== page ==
This week—Jan. 27—marks five years since the death of the great historian and activist Howard Zinn. Not a day goes by that I don’t wonder what Howard would say about something—the growth of the climate justice movement, #BlackLivesMatter, the new Selma film, the killings at the Charlie Hebdo offices. No doubt, he would be encouraged by how many educators are engaging students in thinking critically about these and other issues.
Zinn is best known, of course, for his beloved A People’s History of the United States, arguably the most influential U.S. history textbook in print. “That book will knock you on your ass,” as Matt Damon’s character says in the film Good Will Hunting. But Zinn did not merely record history, he made it: as a professor at Spelman College in the 1950s and early 1960s, where he was ultimately fired for his outspoken support of students in the Civil Rights Movement, and specifically the Student Nonviolent Coordinating Committee (SNCC); as a critic of the U.S. war in Vietnam, and author of the first book calling for an immediate U.S. withdrawal; and as author of numerous books on war, peace, and popular struggle. Zinn was speaking and educating new generations of students and activists right up until the day he died.
It’s always worth dipping into the vast archive of Zinn scholarship, but at a moment of increasing social activism and global tension, now is an especially good time to remember some of Howard Zinn’s wisdom.
Shortly after Barack Obama’s election, in November 2008, the Zinn Education Project sponsored a talk by Zinn to several hundred teachers at the National Council for the Social Studies annual conference in Houston. Zinn reminded teachers that the point of learning about social studies was not simply to memorize facts, but to imbue students with a desire to change the world. “A modest little aim,” Zinn acknowledged, with a twinkle in his eye.
In this talk, available as an online video as well as atranscription, Zinn insisted that teachers must help students challenge “fundamental premises that keep us inside a certain box.” Because without this critical rethinking of premises about history and the role of the United States in the world, “things will never change.” And this will remain “a world of war and hunger and disease and inequality and racism and sexism.”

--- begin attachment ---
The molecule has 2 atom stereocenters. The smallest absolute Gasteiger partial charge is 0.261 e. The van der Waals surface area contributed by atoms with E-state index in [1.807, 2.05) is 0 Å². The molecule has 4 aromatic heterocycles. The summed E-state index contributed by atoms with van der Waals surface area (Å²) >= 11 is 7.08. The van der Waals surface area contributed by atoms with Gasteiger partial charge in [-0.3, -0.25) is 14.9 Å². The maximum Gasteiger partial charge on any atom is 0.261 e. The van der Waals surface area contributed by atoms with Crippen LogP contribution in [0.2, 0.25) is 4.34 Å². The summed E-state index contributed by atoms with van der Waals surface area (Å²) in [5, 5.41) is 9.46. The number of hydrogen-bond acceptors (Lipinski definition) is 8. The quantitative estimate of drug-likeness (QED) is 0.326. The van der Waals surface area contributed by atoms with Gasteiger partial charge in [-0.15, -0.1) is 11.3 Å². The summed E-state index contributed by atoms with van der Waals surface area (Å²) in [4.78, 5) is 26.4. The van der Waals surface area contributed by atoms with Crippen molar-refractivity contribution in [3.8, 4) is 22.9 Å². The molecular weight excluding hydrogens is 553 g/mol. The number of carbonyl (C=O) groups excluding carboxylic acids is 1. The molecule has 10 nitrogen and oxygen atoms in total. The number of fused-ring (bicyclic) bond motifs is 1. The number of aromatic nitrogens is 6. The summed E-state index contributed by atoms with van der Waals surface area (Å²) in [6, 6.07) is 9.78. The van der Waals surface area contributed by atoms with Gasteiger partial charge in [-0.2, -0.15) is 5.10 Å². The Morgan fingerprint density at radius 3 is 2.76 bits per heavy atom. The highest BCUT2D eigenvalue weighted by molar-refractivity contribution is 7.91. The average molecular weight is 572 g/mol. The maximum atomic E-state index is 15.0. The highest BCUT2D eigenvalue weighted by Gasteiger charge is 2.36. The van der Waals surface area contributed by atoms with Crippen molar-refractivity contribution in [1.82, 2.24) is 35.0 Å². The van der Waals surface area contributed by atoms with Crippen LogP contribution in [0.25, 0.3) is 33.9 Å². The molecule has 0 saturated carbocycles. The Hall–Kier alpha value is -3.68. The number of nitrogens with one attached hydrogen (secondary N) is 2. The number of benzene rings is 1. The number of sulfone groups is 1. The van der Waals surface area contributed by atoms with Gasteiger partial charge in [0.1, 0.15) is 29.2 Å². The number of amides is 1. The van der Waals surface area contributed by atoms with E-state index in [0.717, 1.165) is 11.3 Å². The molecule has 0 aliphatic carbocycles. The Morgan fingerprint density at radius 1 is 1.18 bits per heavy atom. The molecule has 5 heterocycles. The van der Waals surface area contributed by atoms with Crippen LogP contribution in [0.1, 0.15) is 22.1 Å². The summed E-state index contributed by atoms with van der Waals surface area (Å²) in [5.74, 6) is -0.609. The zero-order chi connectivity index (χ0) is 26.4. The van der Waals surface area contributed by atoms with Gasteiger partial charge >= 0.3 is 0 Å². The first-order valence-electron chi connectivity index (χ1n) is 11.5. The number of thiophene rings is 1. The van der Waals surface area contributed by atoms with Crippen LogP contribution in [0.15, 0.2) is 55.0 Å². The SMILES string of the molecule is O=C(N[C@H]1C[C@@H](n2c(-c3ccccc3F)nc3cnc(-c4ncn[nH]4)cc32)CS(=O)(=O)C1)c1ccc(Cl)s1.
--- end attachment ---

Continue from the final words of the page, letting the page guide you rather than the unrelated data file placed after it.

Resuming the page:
A key premise that needs to be questioned, according to Zinn, is the notion of “national interests,” a term so common in the political and academic discourse as to be almost invisible. Zinn points out that the “one big family” myth begins with the Constitution’s preamble: “We the people of the United States. . .” Zinn noted that it wasn’t “we the people” who established the Constitution in Philadelphia—it was 55 rich white men. Missing from or glossed over in the traditional textbook treatment are race and class divisions, including the rebellions of farmers in Western Massachusetts, immediately preceding the Constitutional Convention in 1787. No doubt, the Constitution had elements of democracy, but Zinn argues that it “established the rule of slaveholders, and merchants, and bondholders.”
Teaching history through the lens of class, race, and gender conflict is not simply more accurate, according to Zinn; it also makes it more likely that students—and all the rest of us—will not “simply swallow these enveloping phrases like ‘the national interest,’ ‘national security,’ ‘national defense,’ as if we’re all in the same boat.”
As Zinn told teachers in Houston: “No, the soldier who is sent to Iraq does not have the same interests as the president who sends him to Iraq. The person who works on the assembly line at General Motors does not have the same interest as the CEO of General Motors. No—we’re a country of divided interests, and it’s important for people to know that.”
Another premise Zinn identified, one that is an article of faith in so much U.S. history curriculum and corporate-produced textbooks, is “American exceptionalism”—the idea that the United States is fundamentally freer, more virtuous, more democratic, and more humane than other countries. For Zinn, the United States is “an empire like other empires. There was a British empire, and there was a Dutch empire, and there was a Spanish empire, and yes, we are an American empire.” The United States expanded through deceit and theft and conquest, just like other empires, although textbooks cleanse this imperial bullying with legal-sounding terms like the Louisiana Purchase and the Mexican Cession.